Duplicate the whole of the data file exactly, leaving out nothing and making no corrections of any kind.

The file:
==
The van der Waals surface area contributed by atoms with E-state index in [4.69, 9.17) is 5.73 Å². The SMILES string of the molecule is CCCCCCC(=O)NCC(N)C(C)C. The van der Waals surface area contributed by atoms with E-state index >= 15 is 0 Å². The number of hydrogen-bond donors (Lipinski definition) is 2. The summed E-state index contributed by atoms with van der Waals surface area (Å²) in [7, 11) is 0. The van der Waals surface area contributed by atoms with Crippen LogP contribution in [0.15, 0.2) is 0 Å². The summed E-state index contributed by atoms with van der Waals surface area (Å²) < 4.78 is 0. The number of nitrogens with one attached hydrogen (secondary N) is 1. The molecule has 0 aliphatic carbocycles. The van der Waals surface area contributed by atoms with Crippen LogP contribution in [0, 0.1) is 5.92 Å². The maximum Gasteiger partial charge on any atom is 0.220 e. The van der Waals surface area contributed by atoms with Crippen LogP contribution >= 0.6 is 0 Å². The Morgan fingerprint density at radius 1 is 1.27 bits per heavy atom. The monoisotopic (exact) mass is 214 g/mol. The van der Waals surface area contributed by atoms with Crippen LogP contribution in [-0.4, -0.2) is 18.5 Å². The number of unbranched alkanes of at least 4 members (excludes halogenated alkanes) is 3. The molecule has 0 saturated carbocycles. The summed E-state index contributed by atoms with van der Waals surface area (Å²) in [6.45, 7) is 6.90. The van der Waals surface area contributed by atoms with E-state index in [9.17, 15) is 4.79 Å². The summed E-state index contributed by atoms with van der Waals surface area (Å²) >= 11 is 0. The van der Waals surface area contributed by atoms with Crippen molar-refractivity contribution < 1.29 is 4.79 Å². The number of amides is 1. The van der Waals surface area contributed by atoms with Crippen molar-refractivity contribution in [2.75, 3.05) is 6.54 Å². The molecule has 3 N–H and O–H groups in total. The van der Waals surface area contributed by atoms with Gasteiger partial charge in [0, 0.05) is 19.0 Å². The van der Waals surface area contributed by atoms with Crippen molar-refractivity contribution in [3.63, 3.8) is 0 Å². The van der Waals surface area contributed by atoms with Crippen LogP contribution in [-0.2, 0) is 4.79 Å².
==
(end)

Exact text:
The van der Waals surface area contributed by atoms with E-state index in [4.69, 9.17) is 5.73 Å². The SMILES string of the molecule is CCCCCCC(=O)NCC(N)C(C)C. The van der Waals surface area contributed by atoms with E-state index >= 15 is 0 Å². The number of hydrogen-bond donors (Lipinski definition) is 2. The summed E-state index contributed by atoms with van der Waals surface area (Å²) in [7, 11) is 0. The van der Waals surface area contributed by atoms with Crippen LogP contribution in [0.15, 0.2) is 0 Å². The summed E-state index contributed by atoms with van der Waals surface area (Å²) < 4.78 is 0. The number of nitrogens with one attached hydrogen (secondary N) is 1. The molecule has 0 aliphatic carbocycles. The van der Waals surface area contributed by atoms with Crippen LogP contribution in [0, 0.1) is 5.92 Å². The maximum Gasteiger partial charge on any atom is 0.220 e. The van der Waals surface area contributed by atoms with Crippen LogP contribution >= 0.6 is 0 Å². The Morgan fingerprint density at radius 1 is 1.27 bits per heavy atom. The monoisotopic (exact) mass is 214 g/mol. The van der Waals surface area contributed by atoms with Crippen LogP contribution in [-0.4, -0.2) is 18.5 Å². The number of unbranched alkanes of at least 4 members (excludes halogenated alkanes) is 3. The molecule has 0 saturated carbocycles. The summed E-state index contributed by atoms with van der Waals surface area (Å²) in [6.45, 7) is 6.90. The van der Waals surface area contributed by atoms with E-state index in [9.17, 15) is 4.79 Å². The summed E-state index contributed by atoms with van der Waals surface area (Å²) >= 11 is 0. The van der Waals surface area contributed by atoms with Crippen molar-refractivity contribution < 1.29 is 4.79 Å². The number of amides is 1. The van der Waals surface area contributed by atoms with Crippen molar-refractivity contribution in [2.75, 3.05) is 6.54 Å². The molecule has 3 N–H and O–H groups in total. The van der Waals surface area contributed by atoms with Gasteiger partial charge in [0, 0.05) is 19.0 Å². The van der Waals surface area contributed by atoms with Crippen molar-refractivity contribution in [3.63, 3.8) is 0 Å². The van der Waals surface area contributed by atoms with Crippen LogP contribution in [-0.2, 0) is 4.79 Å².